INTERNET APPLICATION DEVELOPMENT
MID MARKET ERP DEVELOPMENT
by Derek Du
Displaying error message is one of the most basic functions of an application, but it also can be overlooked easily because we often focus on the core functions of the application. There are many ways to present error messages, but in my opinion there are basically three objectives we want to achieve with error message and as long as the design can fulfill those, it is a decent one.
Error message should make it easier for the users to:
In past projects, form page and listing page are the two most common pages that display error messages.
On a form page, I use these three ways to represent error messages:
Good for a simple form. For example, login page.
This helps users find the fields that need to be corrected, but if the correction instruction is long, the page’s layout will suffer.
Useful when instruction for correction is so long that putting it within the form will break the layout. Combined with highlighting the problematic fields can help users find the fields quickly and view all instructions in one place.
I feel these three ways are sufficient to cover all scenarios. I can just pick one of them based on the actual situation.
Listing page is a page that contains a list of records. This page type is different than a form page because the page is often long, and each record often has its own action buttons, e.g. edit, delete, which could trigger error message. Because of this, there is one more thing that needs to be accounted for – whether we need to maintain the current view of the user.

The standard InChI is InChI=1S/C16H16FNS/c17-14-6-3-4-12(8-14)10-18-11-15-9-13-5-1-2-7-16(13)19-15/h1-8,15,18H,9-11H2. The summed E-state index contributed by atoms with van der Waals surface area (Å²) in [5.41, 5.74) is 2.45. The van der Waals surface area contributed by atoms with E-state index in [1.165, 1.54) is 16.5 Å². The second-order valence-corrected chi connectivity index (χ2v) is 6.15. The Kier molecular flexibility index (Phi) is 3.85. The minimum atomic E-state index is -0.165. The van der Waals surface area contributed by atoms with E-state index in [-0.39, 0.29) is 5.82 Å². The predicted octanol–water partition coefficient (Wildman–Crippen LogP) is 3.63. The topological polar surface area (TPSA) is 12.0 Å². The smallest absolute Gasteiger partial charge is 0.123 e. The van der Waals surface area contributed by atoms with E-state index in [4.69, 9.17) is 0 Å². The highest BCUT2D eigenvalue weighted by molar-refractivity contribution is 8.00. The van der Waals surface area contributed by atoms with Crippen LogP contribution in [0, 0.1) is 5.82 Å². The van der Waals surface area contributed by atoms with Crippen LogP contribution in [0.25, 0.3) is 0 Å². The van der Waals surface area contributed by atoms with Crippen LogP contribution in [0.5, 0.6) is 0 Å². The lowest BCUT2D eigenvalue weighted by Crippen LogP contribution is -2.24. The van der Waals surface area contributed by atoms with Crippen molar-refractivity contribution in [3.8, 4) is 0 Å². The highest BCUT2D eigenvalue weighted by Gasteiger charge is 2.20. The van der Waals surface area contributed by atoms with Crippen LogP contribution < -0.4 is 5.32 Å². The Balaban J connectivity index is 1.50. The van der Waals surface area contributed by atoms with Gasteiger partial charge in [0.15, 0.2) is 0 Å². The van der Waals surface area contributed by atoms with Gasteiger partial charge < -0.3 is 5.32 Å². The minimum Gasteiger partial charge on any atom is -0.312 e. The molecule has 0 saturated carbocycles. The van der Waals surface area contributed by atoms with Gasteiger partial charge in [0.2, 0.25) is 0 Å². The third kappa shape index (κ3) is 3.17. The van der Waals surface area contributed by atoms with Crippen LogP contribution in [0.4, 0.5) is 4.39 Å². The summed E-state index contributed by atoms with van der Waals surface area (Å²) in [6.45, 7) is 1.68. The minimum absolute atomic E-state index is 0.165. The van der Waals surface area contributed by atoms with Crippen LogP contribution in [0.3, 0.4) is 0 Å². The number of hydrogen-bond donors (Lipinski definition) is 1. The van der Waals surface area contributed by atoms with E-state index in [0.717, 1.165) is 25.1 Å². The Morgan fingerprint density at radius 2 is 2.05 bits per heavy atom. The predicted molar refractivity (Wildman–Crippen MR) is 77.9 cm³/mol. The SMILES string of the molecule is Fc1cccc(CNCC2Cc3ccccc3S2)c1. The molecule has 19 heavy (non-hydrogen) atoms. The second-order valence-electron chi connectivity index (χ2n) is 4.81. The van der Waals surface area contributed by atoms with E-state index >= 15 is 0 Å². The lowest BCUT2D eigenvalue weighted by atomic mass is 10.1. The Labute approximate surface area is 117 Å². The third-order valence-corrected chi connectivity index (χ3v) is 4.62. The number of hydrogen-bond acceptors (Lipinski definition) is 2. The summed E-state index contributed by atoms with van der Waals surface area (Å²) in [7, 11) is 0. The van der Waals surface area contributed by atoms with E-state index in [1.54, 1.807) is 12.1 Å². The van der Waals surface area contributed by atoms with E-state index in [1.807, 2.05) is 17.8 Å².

Consider a page with a very long list of records. When operating on one of the records, an error occurs and the page scrolls to the top or bottom where an error message is displayed. After reading the error, the user will have difficulty finding where the original record is.
It is a good practice to always consider whether to maintain the user’s current view, for it is very likely the user will continue to work on the record or the records next to it after seeing the error. In order to maintain the view of the page, I use an in-page pop-up window to display the error.
There are other ways. For example, you can add a link in the error message to allow the user to go back to the problematic record.
There are downsides, however, the pop-up dialog requires the user to click the close button to continue, and the "link" approach scrolls the page back and forth. But, they are decent designs as they fulfill all three objectives of error message.
Listing pages do not always require one to maintain the view. For example, many listing pages offer action buttons, such as a Batch Deletion button. Users can select multiple records and delete them at once. In that case, displaying the error message next to the action button is more common.
These are my thoughts on the error message’s objectives, which can be a starting point to develop a good error message design. Also, I shared a few designs from my past projects. Hopefully these can inspire and help people on their own projects.
Tihs blog post originally appeared in Derek's blog, Stuff.